It also has the added benefit that over time it will probably lower the price of all cross stitch goods, meaning things like DMC threads will be cheaper. But there is a downside here as well. By reaching for something cheaper and cheaper, quality falls. So far we know the like of CXC threads are good quality, but others are starting to try to make cheaper threads. If this continues CXC will go the same way, meaning AliExpress may soon only deliver poor quality products. Although this might be years off.
But what about legacy? By this I mean what impact will AliExpress have on the legacy of cross stitch. Let’s run an example. Let’s say a new cross stitcher comes to AliExpress, picks up some threads, aida, and pattern for a great price. They feel let down by the quality of all of them, and then never cross stitch again. This will impact how cross stitch is seen in general.
Thankfully, AliExpress isn’t particularly well known at this time, meaning new cross stitchers probably won’t go there first, but with the increasing knowledge of the store, this will start happening soon. But there is something else too. Resellers. You can buy poor quality fake threads on AliExpress and then sell them on online stores elsewhere, which people will buy and then, in turn, will assume the real brand is to blame. A good example of this is the DMC dye lot issue, and selling second hand threads. Whilst fake threads aren’t the main issue here, people really fear dye lot issues and stay clear from CXC due to them. In reality, it’s about storage of embroidery threads, but that doesn’t stop people who aren’t in the know from making an incorrect assumption.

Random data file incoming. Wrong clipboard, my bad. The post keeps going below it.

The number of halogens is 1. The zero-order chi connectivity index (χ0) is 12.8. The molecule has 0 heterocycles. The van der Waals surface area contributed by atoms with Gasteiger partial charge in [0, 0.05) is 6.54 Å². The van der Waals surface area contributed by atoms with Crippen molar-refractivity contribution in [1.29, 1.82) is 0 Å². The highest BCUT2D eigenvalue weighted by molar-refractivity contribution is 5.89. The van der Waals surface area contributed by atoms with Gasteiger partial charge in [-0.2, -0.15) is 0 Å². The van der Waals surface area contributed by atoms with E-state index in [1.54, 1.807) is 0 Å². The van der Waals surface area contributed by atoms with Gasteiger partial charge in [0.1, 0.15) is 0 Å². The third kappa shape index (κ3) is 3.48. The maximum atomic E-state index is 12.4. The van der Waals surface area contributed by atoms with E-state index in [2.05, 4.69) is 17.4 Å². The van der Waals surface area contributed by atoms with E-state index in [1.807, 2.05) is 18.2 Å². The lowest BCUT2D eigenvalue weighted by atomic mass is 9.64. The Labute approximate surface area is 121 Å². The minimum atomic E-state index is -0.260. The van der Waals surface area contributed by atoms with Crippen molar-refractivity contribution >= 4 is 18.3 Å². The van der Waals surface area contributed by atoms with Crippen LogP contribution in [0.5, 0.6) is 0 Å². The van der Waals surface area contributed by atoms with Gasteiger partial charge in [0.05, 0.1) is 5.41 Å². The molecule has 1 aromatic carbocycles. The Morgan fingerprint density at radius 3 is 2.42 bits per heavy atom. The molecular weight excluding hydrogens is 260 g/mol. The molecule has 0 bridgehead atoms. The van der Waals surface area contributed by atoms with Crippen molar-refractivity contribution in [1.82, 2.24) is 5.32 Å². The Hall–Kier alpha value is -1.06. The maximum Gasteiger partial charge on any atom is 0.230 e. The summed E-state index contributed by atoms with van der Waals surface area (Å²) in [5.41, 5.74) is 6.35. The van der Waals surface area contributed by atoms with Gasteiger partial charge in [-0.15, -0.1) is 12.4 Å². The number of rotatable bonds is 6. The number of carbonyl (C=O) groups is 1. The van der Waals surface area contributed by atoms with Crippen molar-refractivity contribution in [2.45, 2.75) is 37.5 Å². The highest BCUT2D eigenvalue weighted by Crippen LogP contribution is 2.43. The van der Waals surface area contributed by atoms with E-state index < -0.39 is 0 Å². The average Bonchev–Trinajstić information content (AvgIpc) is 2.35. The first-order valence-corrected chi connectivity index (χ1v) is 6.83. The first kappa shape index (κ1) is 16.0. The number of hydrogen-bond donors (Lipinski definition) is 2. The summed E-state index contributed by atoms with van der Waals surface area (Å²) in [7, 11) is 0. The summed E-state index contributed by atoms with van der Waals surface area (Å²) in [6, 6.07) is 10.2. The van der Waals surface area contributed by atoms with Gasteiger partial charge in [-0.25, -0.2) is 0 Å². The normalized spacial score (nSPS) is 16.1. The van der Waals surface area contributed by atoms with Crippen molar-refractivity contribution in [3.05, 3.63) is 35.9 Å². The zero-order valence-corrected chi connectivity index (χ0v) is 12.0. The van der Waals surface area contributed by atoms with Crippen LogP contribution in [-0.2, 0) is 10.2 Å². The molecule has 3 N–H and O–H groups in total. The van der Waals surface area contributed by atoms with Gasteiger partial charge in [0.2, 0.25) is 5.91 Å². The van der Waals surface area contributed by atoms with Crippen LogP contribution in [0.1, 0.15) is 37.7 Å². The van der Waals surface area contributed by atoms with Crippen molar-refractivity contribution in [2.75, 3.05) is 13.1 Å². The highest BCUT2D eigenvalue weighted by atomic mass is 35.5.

So Is It A Force For Good?
Unlike Etsy, which we can see is for the better, it gets a little harder with AliExpress. There are many pitfalls to the AliExpress model, but its size and power allow for high quality, cheaper products to be made available to cross stitchers across the world. I think AliExpress will continue to rise but will fall short of overtaking the likes of Amazon and more specialist stores. Therefore, these cheaper brands will be made available in other places, but the bad quality items won’t.
Therefore, I would say; AliExpress is ruining cross stitch.